By Tracy Kiely
Many characters have already made the leap from one genre into another. Fitzwilliam and Elizabeth Darcy (nee Bennett) now romp through merry England solving murders under Carrie Bebris’s expert hand, and Jasper Fforde turned Miss Havisham into a tough operative who regularly kicks ass in her high tops and takes names.
Like Josh, I thought of bringing Hamlet over into the world of crime as a kind of modern day New York District Attorney. But then I realized that he would be a public relation’s nightmare. Let’s face it, Hamlet was not known for his strong decision making skills or conviction of purpose. I can just see him dithering about muttering, “To convict or not convict, that is the question,” as the criminals scattered taking vital evidence with them. Besides, his indecisiveness and tendency to inadvertently kill innocents as he sought out evildoers would no doubt result in massive litigation that could potentially cripple New York’s economy.
Next I thought about Bertie Wooster and Jeeves. Then I had to sit down, because that is a BRILLIANT IDEA. Think about it. They get invited practically anywhere – on both sides of the pond – and therefore have all sorts of access to places the police don’t. And BONUS, everyone already thinks Bertie is a nitwit – which he is – Jeeves is the brains behind the duo. But, thanks to the inherent snobbery of the day, no one will pay attention to Jeeves because they will think him below their station. He can observe people and events practically unnoticed and…. You know what? I’m so using this idea. I’m declaring copyrights on this.
There. That should take care of any legal issues.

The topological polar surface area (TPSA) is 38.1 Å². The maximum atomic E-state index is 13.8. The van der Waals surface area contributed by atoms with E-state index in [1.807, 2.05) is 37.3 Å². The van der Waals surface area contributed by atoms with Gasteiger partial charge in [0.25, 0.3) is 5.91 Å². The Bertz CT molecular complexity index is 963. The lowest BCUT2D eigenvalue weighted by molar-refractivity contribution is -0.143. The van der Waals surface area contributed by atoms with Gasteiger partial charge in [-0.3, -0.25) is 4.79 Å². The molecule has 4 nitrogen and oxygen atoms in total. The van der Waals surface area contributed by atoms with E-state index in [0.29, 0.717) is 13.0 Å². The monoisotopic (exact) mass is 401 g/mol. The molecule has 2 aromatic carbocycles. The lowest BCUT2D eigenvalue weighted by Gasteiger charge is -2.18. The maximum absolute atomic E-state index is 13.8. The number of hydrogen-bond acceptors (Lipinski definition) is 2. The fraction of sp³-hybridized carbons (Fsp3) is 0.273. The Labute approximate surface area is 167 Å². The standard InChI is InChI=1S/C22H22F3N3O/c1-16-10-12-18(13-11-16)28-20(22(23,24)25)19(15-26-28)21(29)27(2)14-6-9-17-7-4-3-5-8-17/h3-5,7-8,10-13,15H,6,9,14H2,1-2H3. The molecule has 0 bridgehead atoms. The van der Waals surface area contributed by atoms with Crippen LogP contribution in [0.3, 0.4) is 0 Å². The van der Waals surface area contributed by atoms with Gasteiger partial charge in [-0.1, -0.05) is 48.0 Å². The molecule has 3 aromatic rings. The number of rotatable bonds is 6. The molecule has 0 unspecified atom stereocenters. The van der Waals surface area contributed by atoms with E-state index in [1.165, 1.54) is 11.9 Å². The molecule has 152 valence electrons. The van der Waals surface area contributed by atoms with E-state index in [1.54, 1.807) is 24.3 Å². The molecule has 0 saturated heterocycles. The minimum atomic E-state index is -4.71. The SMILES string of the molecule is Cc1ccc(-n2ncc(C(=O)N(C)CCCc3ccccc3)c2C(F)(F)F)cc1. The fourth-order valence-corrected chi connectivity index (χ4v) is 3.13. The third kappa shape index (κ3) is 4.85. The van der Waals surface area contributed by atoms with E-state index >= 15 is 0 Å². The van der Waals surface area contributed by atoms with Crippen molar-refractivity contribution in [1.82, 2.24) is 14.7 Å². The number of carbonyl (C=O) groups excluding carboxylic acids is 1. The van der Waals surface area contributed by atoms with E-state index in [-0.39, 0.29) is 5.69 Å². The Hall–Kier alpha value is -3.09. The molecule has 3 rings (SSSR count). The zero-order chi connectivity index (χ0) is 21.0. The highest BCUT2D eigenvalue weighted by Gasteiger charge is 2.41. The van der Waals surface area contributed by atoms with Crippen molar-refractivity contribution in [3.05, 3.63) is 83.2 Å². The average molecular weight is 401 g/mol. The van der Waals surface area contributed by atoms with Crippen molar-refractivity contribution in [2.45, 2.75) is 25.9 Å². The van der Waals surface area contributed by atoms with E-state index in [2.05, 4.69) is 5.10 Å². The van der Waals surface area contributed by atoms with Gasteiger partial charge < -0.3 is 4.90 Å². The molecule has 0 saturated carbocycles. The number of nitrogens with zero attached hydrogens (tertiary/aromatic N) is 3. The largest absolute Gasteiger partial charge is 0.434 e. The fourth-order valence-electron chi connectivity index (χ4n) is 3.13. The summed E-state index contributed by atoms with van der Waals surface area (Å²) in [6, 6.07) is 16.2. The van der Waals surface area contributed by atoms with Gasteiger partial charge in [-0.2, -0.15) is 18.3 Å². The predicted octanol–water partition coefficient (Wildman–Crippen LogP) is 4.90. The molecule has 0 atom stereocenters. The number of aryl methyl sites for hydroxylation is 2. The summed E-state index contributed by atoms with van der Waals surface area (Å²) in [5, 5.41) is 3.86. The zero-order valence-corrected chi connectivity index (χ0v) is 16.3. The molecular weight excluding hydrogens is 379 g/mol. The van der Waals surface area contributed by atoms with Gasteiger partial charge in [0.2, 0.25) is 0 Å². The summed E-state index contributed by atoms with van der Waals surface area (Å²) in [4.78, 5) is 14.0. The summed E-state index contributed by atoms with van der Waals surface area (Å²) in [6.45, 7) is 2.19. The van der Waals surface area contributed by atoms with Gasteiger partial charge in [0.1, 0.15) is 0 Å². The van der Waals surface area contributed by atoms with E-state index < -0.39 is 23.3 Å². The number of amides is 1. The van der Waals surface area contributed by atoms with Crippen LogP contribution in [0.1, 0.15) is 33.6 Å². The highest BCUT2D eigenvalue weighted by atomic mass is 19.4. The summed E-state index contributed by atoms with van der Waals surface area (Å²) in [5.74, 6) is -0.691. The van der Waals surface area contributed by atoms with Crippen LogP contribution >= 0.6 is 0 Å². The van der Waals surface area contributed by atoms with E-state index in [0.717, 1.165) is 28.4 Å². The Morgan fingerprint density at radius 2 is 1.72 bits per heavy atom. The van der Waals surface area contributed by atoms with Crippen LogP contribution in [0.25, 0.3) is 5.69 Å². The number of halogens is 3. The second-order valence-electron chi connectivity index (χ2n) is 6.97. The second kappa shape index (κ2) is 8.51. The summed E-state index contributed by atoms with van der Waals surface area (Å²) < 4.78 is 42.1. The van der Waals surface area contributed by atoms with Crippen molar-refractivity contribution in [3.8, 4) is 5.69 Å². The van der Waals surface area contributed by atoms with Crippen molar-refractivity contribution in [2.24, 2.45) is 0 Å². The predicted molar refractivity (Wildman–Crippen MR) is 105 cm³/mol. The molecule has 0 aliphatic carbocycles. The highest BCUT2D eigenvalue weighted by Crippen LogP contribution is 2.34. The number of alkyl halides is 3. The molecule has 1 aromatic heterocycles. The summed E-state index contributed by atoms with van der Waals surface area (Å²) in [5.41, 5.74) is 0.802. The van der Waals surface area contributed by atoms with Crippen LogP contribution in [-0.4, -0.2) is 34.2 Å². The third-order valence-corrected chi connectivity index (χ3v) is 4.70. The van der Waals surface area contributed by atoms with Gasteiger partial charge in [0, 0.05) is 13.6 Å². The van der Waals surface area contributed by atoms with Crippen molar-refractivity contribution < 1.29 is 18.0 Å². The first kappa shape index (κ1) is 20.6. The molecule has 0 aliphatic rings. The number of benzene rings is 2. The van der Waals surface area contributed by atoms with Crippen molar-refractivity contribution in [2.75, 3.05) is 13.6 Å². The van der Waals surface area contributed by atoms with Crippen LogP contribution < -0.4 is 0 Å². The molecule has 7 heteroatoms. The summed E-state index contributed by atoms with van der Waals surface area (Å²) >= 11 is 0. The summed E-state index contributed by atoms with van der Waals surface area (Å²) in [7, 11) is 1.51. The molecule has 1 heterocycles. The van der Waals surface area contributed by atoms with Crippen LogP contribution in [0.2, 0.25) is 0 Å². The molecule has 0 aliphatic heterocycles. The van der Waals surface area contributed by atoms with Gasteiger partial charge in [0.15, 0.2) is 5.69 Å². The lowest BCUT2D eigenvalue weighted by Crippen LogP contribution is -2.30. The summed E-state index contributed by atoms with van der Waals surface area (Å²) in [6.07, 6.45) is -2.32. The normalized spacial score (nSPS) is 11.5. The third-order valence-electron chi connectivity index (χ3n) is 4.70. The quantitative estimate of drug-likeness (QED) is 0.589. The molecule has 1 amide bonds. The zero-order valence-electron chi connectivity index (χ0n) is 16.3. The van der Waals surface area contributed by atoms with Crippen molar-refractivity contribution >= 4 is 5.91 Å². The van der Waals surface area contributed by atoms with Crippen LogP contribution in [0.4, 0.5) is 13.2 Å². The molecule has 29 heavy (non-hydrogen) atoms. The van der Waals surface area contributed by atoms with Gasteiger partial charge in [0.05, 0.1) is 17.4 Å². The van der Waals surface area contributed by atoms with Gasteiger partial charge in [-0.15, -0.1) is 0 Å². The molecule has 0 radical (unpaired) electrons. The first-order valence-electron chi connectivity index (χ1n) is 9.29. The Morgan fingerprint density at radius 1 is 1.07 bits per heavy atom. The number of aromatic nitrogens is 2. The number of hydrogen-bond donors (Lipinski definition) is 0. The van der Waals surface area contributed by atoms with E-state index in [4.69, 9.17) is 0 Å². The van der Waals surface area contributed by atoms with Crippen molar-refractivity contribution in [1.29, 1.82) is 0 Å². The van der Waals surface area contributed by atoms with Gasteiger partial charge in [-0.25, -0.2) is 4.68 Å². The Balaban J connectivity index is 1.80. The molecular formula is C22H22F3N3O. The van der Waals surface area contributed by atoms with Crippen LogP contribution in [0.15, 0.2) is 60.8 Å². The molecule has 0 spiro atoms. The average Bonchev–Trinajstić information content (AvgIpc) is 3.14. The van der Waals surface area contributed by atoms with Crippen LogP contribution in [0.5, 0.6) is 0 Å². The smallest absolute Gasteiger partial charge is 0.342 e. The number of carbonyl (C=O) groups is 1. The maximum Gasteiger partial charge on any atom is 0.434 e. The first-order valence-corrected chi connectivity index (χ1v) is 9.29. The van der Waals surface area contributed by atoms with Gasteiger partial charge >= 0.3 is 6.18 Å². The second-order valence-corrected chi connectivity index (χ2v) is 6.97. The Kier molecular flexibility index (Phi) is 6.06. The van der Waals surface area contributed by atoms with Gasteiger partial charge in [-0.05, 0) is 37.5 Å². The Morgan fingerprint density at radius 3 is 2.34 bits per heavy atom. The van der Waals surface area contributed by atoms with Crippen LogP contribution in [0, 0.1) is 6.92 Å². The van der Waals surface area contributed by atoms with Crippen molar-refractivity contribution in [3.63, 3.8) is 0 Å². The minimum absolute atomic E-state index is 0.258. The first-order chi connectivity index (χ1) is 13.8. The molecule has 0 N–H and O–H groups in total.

Okay – moving on. Since it’s bad form to break off mid blog to pursue an idea you just had – even if it is the best one you’ve had all day – I will continue. Therefore, my genre hopping detective is:
(And quick question – why is it Mrs. Danvers? She never married. Why were servants given such “honorary” titles? As a sign of respect? Well, then where is Mr. Danvers? Dead probably; and probably at Mrs. Danvers’ hands. And is that respectable? I think not.)
Anyway. Despite the fact that she probably killed her husband and buried him under Manderley’s famous blood red rhododendrons, I love Mrs. Danvers. Well, she’s horrible, but I still love her. Just not as a housekeeper. She’d scare the crap out of me as a housekeeper. That spooky way she sneaks up on people without making any noise, and then before you know it, her pale skull-like face is in yours peering into your quivering soul – who does that? I’ll tell you who. THE BEST DETECTIVE EVER!
She might be despicable, but she can size up a person’s character in a minute flat. She totally sized up “Miss I Have No Printable First Name” with in 2.1 seconds of meeting her. That’s a skill, people. Granted, it’s a skill that would be annoying as hell in a housekeeper who chose to use those skills against you – but it would be freaking awesome in a detective. She’d just turn her fish eye on the suspect and then would just KNOW.
Of course, then, she’d probably set fire to his house, but that’s not my problem. The point is; you don’t mess with Mrs. Danvers.